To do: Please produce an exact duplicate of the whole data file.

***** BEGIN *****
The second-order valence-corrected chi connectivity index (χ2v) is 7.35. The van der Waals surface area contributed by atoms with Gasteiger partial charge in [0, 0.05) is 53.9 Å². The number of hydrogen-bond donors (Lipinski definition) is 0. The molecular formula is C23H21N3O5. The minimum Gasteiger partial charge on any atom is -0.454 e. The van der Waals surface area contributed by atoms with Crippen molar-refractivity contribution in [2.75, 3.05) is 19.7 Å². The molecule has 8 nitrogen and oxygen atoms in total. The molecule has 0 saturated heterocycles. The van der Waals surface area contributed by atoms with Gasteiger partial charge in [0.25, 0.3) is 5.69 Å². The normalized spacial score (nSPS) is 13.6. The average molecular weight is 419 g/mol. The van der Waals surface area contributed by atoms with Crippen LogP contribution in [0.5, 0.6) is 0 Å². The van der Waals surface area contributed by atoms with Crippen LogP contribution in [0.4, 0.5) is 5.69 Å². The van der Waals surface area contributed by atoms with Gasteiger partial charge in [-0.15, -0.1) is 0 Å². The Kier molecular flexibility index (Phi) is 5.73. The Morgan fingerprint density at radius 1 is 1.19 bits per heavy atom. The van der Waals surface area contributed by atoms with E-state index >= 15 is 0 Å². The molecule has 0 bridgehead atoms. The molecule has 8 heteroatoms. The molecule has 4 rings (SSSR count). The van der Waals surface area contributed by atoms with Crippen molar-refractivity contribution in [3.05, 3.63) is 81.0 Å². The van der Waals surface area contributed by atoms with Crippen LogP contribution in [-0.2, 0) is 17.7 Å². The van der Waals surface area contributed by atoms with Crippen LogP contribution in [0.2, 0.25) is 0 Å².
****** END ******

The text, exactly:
The second-order valence-corrected chi connectivity index (χ2v) is 7.35. The van der Waals surface area contributed by atoms with Gasteiger partial charge in [0, 0.05) is 53.9 Å². The number of hydrogen-bond donors (Lipinski definition) is 0. The molecular formula is C23H21N3O5. The minimum Gasteiger partial charge on any atom is -0.454 e. The van der Waals surface area contributed by atoms with Crippen molar-refractivity contribution in [2.75, 3.05) is 19.7 Å². The molecule has 8 nitrogen and oxygen atoms in total. The molecule has 0 saturated heterocycles. The van der Waals surface area contributed by atoms with Gasteiger partial charge in [0.25, 0.3) is 5.69 Å². The normalized spacial score (nSPS) is 13.6. The average molecular weight is 419 g/mol. The van der Waals surface area contributed by atoms with Crippen LogP contribution in [0.5, 0.6) is 0 Å². The van der Waals surface area contributed by atoms with Crippen LogP contribution in [0.4, 0.5) is 5.69 Å². The van der Waals surface area contributed by atoms with Gasteiger partial charge in [-0.15, -0.1) is 0 Å². The Kier molecular flexibility index (Phi) is 5.73. The Morgan fingerprint density at radius 1 is 1.19 bits per heavy atom. The van der Waals surface area contributed by atoms with E-state index >= 15 is 0 Å². The molecule has 0 bridgehead atoms. The molecule has 8 heteroatoms. The molecule has 4 rings (SSSR count). The van der Waals surface area contributed by atoms with Crippen molar-refractivity contribution in [3.05, 3.63) is 81.0 Å². The van der Waals surface area contributed by atoms with Crippen LogP contribution in [-0.2, 0) is 17.7 Å². The van der Waals surface area contributed by atoms with Crippen LogP contribution in [0.2, 0.25) is 0 Å².